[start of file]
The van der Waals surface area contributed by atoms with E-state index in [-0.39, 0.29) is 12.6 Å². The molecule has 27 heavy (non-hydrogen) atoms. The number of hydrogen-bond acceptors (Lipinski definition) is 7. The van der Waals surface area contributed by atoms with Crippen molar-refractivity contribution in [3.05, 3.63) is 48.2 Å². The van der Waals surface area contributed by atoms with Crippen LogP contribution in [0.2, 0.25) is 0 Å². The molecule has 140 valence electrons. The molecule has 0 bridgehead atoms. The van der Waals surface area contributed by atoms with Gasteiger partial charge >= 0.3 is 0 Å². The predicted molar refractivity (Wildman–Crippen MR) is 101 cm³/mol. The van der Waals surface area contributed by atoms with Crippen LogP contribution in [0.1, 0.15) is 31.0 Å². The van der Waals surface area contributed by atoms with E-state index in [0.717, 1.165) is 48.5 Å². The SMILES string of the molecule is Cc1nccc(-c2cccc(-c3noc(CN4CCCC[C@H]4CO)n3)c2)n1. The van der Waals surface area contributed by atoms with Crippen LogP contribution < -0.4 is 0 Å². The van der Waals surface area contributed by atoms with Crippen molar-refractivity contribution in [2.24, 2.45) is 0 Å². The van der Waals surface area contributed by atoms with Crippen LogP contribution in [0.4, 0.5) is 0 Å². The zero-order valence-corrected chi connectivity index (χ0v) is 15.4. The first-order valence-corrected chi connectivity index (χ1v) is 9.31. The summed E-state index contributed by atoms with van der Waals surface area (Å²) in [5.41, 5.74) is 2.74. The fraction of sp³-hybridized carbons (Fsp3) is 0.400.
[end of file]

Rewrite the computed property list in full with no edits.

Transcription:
The van der Waals surface area contributed by atoms with E-state index in [-0.39, 0.29) is 12.6 Å². The molecule has 27 heavy (non-hydrogen) atoms. The number of hydrogen-bond acceptors (Lipinski definition) is 7. The van der Waals surface area contributed by atoms with Crippen molar-refractivity contribution in [3.05, 3.63) is 48.2 Å². The van der Waals surface area contributed by atoms with Crippen LogP contribution in [0.2, 0.25) is 0 Å². The molecule has 140 valence electrons. The molecule has 0 bridgehead atoms. The van der Waals surface area contributed by atoms with Gasteiger partial charge >= 0.3 is 0 Å². The predicted molar refractivity (Wildman–Crippen MR) is 101 cm³/mol. The van der Waals surface area contributed by atoms with Crippen LogP contribution in [0.1, 0.15) is 31.0 Å². The van der Waals surface area contributed by atoms with E-state index in [0.717, 1.165) is 48.5 Å². The SMILES string of the molecule is Cc1nccc(-c2cccc(-c3noc(CN4CCCC[C@H]4CO)n3)c2)n1. The van der Waals surface area contributed by atoms with Crippen LogP contribution < -0.4 is 0 Å². The van der Waals surface area contributed by atoms with Crippen molar-refractivity contribution in [2.24, 2.45) is 0 Å². The van der Waals surface area contributed by atoms with Crippen LogP contribution in [0.4, 0.5) is 0 Å². The zero-order valence-corrected chi connectivity index (χ0v) is 15.4. The first-order valence-corrected chi connectivity index (χ1v) is 9.31. The summed E-state index contributed by atoms with van der Waals surface area (Å²) in [5.41, 5.74) is 2.74. The fraction of sp³-hybridized carbons (Fsp3) is 0.400.